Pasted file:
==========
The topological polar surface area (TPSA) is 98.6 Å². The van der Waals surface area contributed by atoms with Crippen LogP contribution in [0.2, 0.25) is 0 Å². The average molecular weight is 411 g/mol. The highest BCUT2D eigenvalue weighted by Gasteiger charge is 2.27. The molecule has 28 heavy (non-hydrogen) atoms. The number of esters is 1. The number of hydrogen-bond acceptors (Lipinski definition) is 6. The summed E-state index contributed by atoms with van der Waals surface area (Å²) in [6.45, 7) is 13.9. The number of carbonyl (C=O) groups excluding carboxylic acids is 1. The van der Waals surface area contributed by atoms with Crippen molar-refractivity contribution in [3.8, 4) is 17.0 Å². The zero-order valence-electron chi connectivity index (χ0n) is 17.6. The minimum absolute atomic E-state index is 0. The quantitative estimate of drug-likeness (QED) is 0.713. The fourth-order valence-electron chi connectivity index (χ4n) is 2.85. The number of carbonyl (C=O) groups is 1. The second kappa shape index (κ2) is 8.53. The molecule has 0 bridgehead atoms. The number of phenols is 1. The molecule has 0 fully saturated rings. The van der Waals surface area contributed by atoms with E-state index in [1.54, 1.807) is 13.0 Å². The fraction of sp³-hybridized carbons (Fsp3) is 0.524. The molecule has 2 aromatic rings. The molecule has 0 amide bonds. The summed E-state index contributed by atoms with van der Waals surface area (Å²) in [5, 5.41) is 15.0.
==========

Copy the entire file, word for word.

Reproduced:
The topological polar surface area (TPSA) is 98.6 Å². The van der Waals surface area contributed by atoms with Crippen LogP contribution in [0.2, 0.25) is 0 Å². The average molecular weight is 411 g/mol. The highest BCUT2D eigenvalue weighted by Gasteiger charge is 2.27. The molecule has 28 heavy (non-hydrogen) atoms. The number of esters is 1. The number of hydrogen-bond acceptors (Lipinski definition) is 6. The summed E-state index contributed by atoms with van der Waals surface area (Å²) in [6.45, 7) is 13.9. The number of carbonyl (C=O) groups excluding carboxylic acids is 1. The van der Waals surface area contributed by atoms with Crippen molar-refractivity contribution in [3.8, 4) is 17.0 Å². The zero-order valence-electron chi connectivity index (χ0n) is 17.6. The minimum absolute atomic E-state index is 0. The quantitative estimate of drug-likeness (QED) is 0.713. The fourth-order valence-electron chi connectivity index (χ4n) is 2.85. The number of carbonyl (C=O) groups is 1. The second kappa shape index (κ2) is 8.53. The molecule has 0 bridgehead atoms. The number of phenols is 1. The molecule has 0 fully saturated rings. The van der Waals surface area contributed by atoms with E-state index in [1.54, 1.807) is 13.0 Å². The fraction of sp³-hybridized carbons (Fsp3) is 0.524. The molecule has 2 aromatic rings. The molecule has 0 amide bonds. The summed E-state index contributed by atoms with van der Waals surface area (Å²) in [5, 5.41) is 15.0.